The Sephora case made it clear that using tracking tools means “selling” personal information of your website visitors to the providers of those cookies unless those providers are acting solely as “service providers.”
Under CCPA, any business that violates CCPA provisions may be subjected to paying statutory damages between $100 to $750 per California resident, per incident, or per actual damage (whichever is greater). It is also provided to pay a monetary penalty of up to $2,500 per unintentional violation (or up to $7,500 per “intentional” violation) (Cal. Civ. Code § 1798.155).
During the investigation process, the Attorney General alleged that Sephora violated the CCPA every time a California resident visited its website on or after the date a notice of violation was delivered (July 25, 2021). As part of the settlement, the court not only entered a $1.2 million penalty against Sephora. It also ordered the company to comply with the CCPA’s requirements concerning sales of personal information. Thus, the consequences of the CCPA violation extend beyond the $1.2 million fine.
First, the court ordered Sephora to carry out and maintain a program to assess how effectively it processes consumers’ opt-out requests. Also, Sephora must report on the effectiveness of that program, its errors or technical problems, and measures taken to fix those errors.
Second, Sephora was ordered to conduct a regular review of websites and mobile apps to determine the entities to which it discloses personal information. The results of this review must be documented and shared with the public.
Sephora must fulfill these “additional” obligations within 180 days and for two years thereafter.
It is hard to disagree that the additional requirements would become much more burdensome than the fine, especially given the fact that carrying out the program will be with the Attorney General and the public looking over their shoulders.
Practically, the annual review of websites and mobile applications is just one of the things every business under CCPA should be doing. The Sephora case shows a perspective for businesses that haven’t done this yet.
The most important message from the Attorney General is pretty clear: if you use third-party analytics or cookies on your site, you are selling the personal information of your site visitors to the provider of those tools. It doesn’t matter if the analytics data you get back is “anonymized” or “aggregated.” You’ve already “sold” the visitor’s IP address, browsing data, or other personal information associated with the cookie.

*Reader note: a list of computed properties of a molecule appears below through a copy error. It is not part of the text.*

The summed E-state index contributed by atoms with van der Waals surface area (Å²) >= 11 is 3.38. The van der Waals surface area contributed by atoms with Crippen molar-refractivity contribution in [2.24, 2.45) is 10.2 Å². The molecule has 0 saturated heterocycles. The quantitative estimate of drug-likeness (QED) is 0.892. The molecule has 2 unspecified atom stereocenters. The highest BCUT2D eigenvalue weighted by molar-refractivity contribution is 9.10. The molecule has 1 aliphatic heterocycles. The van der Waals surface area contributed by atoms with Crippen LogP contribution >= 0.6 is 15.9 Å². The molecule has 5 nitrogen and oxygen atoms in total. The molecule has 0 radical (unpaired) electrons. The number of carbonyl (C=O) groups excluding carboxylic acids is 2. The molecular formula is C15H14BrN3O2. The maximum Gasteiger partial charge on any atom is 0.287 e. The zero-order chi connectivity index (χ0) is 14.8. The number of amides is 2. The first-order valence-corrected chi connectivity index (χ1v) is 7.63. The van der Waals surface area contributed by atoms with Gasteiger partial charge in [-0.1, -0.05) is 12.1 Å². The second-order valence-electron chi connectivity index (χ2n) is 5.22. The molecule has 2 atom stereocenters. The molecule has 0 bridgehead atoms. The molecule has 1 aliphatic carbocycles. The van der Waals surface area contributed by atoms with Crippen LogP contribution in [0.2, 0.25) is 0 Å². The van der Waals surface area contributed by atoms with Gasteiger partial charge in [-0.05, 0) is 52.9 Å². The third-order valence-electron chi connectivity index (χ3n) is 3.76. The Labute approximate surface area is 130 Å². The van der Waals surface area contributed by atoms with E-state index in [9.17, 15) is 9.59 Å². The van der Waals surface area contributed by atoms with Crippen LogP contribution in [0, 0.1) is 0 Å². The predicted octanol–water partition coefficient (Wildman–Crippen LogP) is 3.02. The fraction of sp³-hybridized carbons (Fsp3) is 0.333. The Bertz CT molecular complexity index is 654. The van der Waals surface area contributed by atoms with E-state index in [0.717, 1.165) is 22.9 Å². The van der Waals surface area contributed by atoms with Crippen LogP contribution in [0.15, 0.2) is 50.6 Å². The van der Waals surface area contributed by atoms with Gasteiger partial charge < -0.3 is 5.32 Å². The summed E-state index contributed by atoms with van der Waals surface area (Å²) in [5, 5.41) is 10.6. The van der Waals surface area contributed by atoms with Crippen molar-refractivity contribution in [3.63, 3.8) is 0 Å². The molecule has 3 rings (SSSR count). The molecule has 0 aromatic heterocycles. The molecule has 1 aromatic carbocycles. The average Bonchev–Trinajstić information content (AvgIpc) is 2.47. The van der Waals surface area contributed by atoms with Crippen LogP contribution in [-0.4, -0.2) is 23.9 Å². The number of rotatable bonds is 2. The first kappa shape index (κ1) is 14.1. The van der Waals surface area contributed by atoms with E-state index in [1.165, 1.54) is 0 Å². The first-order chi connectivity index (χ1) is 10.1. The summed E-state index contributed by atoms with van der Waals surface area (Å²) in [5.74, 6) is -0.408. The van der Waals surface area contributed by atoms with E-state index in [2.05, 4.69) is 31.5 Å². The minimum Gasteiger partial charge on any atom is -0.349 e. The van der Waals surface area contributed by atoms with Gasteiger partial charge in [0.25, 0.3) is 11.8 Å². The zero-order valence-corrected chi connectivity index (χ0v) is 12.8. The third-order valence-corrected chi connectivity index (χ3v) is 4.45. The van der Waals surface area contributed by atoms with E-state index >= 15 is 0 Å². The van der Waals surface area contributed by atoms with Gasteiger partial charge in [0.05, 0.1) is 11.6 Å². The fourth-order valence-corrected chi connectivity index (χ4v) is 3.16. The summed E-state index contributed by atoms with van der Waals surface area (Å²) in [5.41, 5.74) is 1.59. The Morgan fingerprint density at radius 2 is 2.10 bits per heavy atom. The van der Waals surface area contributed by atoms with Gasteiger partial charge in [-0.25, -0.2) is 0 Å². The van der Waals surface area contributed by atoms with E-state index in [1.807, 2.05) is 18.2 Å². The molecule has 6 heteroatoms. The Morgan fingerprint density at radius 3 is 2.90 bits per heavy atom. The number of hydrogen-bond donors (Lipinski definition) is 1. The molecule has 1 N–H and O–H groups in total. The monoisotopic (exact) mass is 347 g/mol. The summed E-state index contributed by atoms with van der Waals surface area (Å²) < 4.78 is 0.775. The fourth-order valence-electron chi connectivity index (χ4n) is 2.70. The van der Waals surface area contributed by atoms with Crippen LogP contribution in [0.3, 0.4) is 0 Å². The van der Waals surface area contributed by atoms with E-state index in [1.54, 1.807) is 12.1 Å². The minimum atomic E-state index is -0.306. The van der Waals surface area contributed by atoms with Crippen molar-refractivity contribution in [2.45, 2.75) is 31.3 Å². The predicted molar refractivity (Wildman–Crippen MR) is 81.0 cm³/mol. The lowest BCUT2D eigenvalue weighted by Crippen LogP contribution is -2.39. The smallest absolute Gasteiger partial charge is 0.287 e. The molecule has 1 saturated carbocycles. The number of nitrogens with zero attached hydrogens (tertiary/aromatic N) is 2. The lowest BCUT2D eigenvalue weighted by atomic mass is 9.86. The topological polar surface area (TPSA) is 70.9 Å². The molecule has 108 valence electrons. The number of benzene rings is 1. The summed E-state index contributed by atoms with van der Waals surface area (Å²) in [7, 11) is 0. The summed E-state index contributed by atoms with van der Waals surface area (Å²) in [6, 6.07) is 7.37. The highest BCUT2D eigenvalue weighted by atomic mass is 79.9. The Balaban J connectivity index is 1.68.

The second takeaway from the case is: to use your chance to cure the violation while it is possible. Currently, the CCPA requires the Attorney General to give a violator 30 days to cure an alleged violation. Sephora failed to take advantage of that opportunity. Many other businesses may not have such a benefit at all. After January 2023, when CPRA becomes enforceable, no one is offered to cure a violation.
Specialists claim that the CCPA is just the tip of the iceberg when it comes to regional data protection regulations. The patchwork of privacy laws such as the Virginia Consumer Data Protection Act (VCDPA), Colorado Privacy Act (CPA), Utah Consumer Privacy Act, and Connecticut Data Privacy Act, along with CCPA/CPRA, would only intensify pressure on businesses.
With these regulations, businesses are under tremendous pressure to reevaluate how they process personal data. The enforcement of the CCPA against Sephora highlights that these rules work, and non-compliance may be too expensive. The situation may be only smoothed with the implementation of a federal data protection standard. The American Data Privacy and Protection Act (ADPPA), which is slowly traversing through the all-American legislative system, may achieve it if passed.
Data privacy legislation is evolving. Follow up on the recent legal updates, and feel free to contact Planet 9 if you have any questions. We’ll be happy to assist!